Portland to Request an Extension on its Reservoir Replacement Schedule
December 14, 2011
PORTLAND OR—The Portland Water Bureau received a response yesterday from the Oregon Health Authority Drinking Water Program (OHA) to its request for an indefinite suspension in Portland’s uncovered drinking water reservoir compliance schedule during EPA’s review of the federal LT2 rule.
OHA responded that while EPA’s undertaking of a review of the LT2 rule is not a basis for an extension, EPA has provided guidance on what facts may warrant compliance schedule adjustments.
“EPA still hasn’t indicated why New York City is being treated differently than Portland regarding uncovered reservoirs,” said David Shaff, Water Bureau Administrator, referring to EPA Administrator Lisa Jackson’s statement earlier this year that New York City may be eligible for alternative compliance options. “However, we do see that EPA has provided some direction on how a compliance schedule can be amended which will now be the focus of our attention and efforts.”
Per EPA’s new guidance, the City of Portland therefore will request an extension for its reservoir replacement schedule from OHA.
It's stuffy nose season, and you may be in the habit of using a neti pot to clean your sinuses. However, we want you to be safe.
Recent news about the death of 2 people in Louisiana who died after using a neti pot with amoeba-infested water prompted a comment on our Facebook page.
Like Louisiana's health authorities, we recommend that customers boil (and cool!) water before using it to irrigate your sinuses.
We do not test for the "brain-eating" amoeba Naegleria fowleri. The reason is because this particular amoeba is only present in water much warmer than Portland's very cold Bull Run drinking water source. That being said, it's recommended that water heater thermostats are set at 125 degrees, because lower temperature setting can result in the growth of bacteria that can cause a sulfur/rotten egg smell in the hot water.
Again, to be on the safe side, we recommend that you always bring water to a rolling boil and cool prior to using in your neti pot.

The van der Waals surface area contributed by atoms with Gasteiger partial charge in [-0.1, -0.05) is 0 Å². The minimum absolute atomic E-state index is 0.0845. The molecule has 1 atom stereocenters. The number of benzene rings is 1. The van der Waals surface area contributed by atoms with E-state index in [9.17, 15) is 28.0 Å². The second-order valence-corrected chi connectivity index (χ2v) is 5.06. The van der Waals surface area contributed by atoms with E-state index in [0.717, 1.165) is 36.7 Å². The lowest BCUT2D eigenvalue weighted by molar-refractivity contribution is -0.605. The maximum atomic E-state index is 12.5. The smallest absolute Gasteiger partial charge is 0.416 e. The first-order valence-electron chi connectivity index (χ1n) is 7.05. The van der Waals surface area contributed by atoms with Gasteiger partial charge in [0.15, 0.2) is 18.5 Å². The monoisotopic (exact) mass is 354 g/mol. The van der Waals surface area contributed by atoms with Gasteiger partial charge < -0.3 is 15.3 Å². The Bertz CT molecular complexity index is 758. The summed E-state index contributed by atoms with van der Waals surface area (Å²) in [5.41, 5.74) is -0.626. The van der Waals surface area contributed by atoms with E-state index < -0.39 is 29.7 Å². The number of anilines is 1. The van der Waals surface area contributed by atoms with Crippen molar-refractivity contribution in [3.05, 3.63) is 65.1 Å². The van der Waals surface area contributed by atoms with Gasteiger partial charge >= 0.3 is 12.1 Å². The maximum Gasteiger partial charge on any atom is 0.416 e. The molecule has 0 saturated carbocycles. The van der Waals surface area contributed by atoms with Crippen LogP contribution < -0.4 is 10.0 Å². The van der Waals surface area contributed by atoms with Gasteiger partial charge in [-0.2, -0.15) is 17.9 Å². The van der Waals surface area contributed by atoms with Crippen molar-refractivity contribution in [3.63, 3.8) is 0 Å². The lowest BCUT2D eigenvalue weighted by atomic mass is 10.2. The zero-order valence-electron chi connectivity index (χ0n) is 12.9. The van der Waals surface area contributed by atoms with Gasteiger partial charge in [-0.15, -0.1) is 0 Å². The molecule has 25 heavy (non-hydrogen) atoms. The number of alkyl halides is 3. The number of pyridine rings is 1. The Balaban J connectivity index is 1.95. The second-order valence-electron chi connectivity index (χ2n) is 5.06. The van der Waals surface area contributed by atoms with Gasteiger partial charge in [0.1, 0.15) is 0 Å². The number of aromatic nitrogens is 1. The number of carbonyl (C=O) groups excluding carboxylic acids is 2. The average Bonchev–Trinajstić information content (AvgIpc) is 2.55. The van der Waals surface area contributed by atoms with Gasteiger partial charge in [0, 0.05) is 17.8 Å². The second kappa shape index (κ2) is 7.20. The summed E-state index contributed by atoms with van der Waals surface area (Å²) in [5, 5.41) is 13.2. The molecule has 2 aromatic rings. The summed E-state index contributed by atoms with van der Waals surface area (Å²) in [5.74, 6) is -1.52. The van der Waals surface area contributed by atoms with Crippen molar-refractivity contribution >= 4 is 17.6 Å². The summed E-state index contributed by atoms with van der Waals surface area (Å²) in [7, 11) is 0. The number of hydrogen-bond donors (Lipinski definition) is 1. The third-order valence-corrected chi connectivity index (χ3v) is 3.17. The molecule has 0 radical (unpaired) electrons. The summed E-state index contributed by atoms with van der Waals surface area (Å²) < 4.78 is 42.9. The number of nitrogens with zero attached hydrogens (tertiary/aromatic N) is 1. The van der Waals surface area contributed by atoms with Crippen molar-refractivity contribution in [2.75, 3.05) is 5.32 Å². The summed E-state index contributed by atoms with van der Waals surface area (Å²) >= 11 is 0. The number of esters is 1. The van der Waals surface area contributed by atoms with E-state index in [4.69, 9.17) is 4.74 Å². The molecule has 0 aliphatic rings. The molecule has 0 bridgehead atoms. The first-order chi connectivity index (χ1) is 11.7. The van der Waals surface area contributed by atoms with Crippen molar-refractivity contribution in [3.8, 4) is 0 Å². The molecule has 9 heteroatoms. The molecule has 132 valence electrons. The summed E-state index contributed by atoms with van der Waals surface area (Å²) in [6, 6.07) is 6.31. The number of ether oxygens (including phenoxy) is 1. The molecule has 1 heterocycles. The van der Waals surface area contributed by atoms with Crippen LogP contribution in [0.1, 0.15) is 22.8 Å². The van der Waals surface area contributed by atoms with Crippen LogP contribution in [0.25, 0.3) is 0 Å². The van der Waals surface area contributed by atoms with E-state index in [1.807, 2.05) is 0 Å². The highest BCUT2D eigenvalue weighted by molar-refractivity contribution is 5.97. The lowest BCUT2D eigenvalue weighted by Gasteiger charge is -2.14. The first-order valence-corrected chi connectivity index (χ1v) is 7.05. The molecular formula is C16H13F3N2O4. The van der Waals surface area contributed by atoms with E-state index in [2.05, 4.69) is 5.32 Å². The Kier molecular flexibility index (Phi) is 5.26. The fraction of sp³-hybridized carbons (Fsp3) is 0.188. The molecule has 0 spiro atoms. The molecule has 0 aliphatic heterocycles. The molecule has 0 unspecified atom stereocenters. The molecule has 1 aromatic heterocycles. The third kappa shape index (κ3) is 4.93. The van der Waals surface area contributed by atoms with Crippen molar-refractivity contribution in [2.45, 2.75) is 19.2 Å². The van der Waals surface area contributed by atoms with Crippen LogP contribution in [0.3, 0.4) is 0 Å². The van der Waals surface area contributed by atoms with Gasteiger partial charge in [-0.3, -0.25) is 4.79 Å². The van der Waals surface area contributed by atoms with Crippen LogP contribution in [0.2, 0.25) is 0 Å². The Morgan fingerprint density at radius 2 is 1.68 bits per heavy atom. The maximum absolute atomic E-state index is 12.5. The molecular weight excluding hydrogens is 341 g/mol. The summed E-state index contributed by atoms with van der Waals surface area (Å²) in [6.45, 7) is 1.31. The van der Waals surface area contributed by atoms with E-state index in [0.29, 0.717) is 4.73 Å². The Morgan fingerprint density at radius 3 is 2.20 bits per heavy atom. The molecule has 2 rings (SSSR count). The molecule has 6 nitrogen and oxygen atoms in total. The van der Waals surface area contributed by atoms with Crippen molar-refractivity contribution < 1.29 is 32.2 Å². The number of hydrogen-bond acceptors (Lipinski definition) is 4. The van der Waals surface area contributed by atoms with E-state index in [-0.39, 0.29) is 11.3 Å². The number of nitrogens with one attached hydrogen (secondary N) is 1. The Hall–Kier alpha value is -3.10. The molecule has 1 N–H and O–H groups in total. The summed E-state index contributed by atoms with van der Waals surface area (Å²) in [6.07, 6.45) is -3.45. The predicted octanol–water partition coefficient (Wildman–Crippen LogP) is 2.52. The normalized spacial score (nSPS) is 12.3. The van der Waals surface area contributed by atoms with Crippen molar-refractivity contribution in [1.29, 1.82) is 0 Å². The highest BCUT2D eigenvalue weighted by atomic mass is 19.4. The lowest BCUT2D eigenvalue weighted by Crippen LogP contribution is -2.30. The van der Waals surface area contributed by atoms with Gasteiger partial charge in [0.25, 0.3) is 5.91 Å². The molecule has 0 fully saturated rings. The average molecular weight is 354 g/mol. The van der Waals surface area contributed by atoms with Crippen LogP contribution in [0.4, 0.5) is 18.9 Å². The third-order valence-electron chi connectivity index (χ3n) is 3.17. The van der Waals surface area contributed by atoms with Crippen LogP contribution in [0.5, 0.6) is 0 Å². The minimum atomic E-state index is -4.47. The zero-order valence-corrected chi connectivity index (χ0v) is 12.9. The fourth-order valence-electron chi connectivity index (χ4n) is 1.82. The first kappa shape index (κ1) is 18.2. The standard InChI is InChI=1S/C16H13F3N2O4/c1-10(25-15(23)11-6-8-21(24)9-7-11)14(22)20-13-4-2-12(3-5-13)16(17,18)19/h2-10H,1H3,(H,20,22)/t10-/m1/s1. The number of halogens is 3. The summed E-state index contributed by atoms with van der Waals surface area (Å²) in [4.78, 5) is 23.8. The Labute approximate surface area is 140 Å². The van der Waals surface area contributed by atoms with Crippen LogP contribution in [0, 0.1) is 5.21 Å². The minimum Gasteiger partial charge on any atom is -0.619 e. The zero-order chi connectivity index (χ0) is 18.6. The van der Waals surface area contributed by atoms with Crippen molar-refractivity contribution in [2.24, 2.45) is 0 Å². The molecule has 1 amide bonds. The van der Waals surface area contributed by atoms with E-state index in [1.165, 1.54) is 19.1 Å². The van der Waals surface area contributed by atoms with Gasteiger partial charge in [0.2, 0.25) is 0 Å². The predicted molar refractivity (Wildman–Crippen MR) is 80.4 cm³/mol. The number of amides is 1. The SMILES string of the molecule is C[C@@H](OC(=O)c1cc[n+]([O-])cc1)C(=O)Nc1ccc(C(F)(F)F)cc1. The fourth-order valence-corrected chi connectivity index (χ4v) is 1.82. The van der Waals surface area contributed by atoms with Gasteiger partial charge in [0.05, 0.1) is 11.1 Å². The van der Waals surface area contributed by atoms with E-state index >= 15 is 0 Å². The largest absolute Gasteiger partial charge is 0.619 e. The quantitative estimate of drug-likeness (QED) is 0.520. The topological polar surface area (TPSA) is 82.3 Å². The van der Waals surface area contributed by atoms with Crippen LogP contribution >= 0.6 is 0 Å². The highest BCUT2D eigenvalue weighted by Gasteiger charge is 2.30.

Community Involvement and Information
The City of Victoria, British Columbia in Canada proudly purchased the first Portland Loo ever exported to a foreign city, endearingly called the Langley Street Loo. The Loo was purchased for the price of $90,000. As part of the purchase agreement, our very own Loo installation expert, engineer David Gray traveled to Victoria for the installation. Everything went very well, and now citizens and tourists have 24 hour access to a restroom near Bastion Square, a beautiful and busy public market and tourist destination.
Then we got word that the Portland Loo has become a poster child for public toilets…a photo of the first Portland Loo will be on the cover of the Global Guideline for Practical Public Toilet Design, published by the International Code Council and worldtoilet.org. The tagline for the International Code Council is “People Helping People Build a Safer World,” and we couldn’t agree more. Exporting Portland Loo’s will help improve the world one toilet at a time…and at a profit for the City of Portland!
Lastly, if you haven't checked it out lately, our Portland Loo website (www.portlandloo.com) is growing thanks to Brash Creative, a student run marketing group at the Art Institute of Portland. They also produced a quick video of a Portland Loo installation!
Enjoy your next visit to a local Portland Loo!
Project Management Analyst